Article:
Dreams

 

Sit back. My dears, EBL is going to get all reminiscent.

Once upon a time, when the world was young, finding out information was difficult. There was no Google, if toy can believe such a thing and no Ask Jeeves, nor Lycos, nor even Excite. Not so much as a pixel of search engine goodness at the fingertips of even the most advanced computer scientist.

In those days EBL was a keen young thing at school and one day she had a lesson in English where the supply teacher was interesting. This in itself was shocking, with all due respect to Mrs P who was the usual teacher. Mrs P did her best but she was worn down by years of service to the cause of drumming Dickens and Hardy and Shakespeare into adolescent heads more interested in pop music and fashion and dancing. No one could sustain interest in the face of such barbarity.

The young supply teacher was fresh meat though and still had the dewy optimism of the newly qualified, all ready to change the world. So she talked to us about Old English poetry. I suspect my classmates do not recall this at all, but it struck a chord with EBL.  The chord was, however somewhat limited.

I remembered a fragment of verse because it sounded cool. I liked languages, even then, and it sounded interesting – English but not English. I knew it involved a battle. Well of course it did – it was Anglo Saxon poetry after all.

While I was nosing around my local library one day (those were places you could go to find books and borrow them, another feature of life now much reduced) I decided to see if I could find it again. There were no books on Anglo Saxon poetry in our little local library so I moved on and found one on Schiller which was pretty good, along with a copy of Candide by Voltaire. Ah, A-Levels.

So I left it alone.

When I got to university I asked friends who were studying English if they knew what it was. They blinked at me and muttered about The Faerie Queen and drank a few more pints.

So I left it alone.

One day while the Offspringses were older and studying and the Internet had been invented I searched on-line. But there was little to see and most of it was on UseNet which was a wild place not suited to discussing Anglo Saxon poetry.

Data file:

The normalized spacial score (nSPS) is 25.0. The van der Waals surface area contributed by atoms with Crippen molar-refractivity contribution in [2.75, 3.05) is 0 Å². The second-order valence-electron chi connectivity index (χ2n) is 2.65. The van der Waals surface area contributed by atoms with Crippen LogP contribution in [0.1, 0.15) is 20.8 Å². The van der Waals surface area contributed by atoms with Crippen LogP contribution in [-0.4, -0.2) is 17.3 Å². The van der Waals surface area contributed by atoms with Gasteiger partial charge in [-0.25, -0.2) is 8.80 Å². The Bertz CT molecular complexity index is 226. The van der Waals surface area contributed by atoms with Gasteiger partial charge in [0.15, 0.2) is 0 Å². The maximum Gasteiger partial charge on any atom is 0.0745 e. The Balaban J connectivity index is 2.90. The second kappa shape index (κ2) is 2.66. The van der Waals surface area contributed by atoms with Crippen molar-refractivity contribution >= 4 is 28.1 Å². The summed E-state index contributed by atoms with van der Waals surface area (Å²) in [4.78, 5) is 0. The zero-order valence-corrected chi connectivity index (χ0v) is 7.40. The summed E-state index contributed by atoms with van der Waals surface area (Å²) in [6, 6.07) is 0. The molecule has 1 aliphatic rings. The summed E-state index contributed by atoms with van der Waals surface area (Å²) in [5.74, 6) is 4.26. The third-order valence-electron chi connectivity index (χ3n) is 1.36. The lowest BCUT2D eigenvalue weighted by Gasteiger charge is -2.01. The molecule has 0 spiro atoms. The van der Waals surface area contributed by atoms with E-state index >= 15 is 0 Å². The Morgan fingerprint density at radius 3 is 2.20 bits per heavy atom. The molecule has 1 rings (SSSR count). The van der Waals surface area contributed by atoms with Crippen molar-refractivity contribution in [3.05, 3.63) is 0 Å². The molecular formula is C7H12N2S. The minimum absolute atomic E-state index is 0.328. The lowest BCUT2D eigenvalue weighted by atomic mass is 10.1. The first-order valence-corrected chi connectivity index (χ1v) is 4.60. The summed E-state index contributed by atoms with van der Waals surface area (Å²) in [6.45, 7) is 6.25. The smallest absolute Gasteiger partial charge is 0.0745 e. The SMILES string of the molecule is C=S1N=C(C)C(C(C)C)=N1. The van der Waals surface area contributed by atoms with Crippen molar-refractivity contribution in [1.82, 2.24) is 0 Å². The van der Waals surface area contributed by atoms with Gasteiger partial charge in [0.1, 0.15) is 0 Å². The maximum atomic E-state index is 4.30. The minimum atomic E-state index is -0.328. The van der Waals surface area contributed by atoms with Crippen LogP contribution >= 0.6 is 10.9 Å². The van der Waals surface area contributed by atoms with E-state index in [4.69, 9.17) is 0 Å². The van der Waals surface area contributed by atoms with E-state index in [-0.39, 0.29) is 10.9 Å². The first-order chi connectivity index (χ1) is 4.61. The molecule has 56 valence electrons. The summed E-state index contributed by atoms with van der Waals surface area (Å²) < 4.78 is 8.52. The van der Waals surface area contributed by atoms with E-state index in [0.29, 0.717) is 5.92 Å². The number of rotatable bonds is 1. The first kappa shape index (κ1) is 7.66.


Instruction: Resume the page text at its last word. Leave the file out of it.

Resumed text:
So I left it alone.

When I was older I spent some time in another library, in a bigger town, while the Offspringses were in the children’s section, looking for Anglo Saxon poetry. But there wasn’t any still.

So I left it alone.

One day a friend mentioned the same poem and asked if I knew what it was, and I had to say I knew of it but not its name or date or even really its subject – beyond a battle, which wasn’t much help.

So I left it alone.

One day much later, when it was a new millennium and I was a little bored and Google had been invented I thought I would try again. The incredible thing is that even after all the years (probably around 35 years had passed by now) I still remembered the phrases and almost the spelling. And the other incredible thing is Google.

Google worked out I meant “hige sceal the heardre, heorte the cenre” when I typed in “hige sceal heorte” – that is one fine algorithm.

Google found the poem.

So I didn’t leave it alone.

I was able to read about it and to read the text in modern and Old English. I fell in love.

I found a study group of like-minded souls and have discovered more about this period of history and had incredible joy from sharing it and learning more about both the history and the language, the culture and the literature. I have met lovely people and been to brilliant events and read amazing books.

Yesterday I went to a course at the University of York on Icelandic and Norse sagas, which inter-relate to the Anglo Saxon period very tightly (Vikings, duh!), and learned how Skaldic Poetry is composed and fell in love again.

This little shoot of happiness has been growing and growing after long years fallow.

Sometimes we have to wait until the time is right.

Never forget your dreams. May the time be right for yours soon.

Namaste.

 

 

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A funny thing happened on the way to the office

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Well my dears, here’s a strange to-do! The eagle-eyed among you will have noticed that in my last post I included a photo of my legendary toothpick knitting challenge. To be fair I didn’t think many of you would look at it closely, but that just teaches me a lesson, good and proper.

It happened like this.

The day after I posted my whinge abut DPNs, I had to go across to Head Office for a Very Important Meeting. Naturally I sprang from my bed in the grey and chilly dawn, as eager as a squirrel after acorns, bright eyed and bushy tailed. I bustled in and out of hallways and showers and kitchens configuring breakfast, clothing and toiletries (not necessarily in that order). Within the hour I was booted, suited and ready to go, and so I went. Most importantly I took with me my briefcase  containing my knitting, along with some papers, tickets for the train and my phone.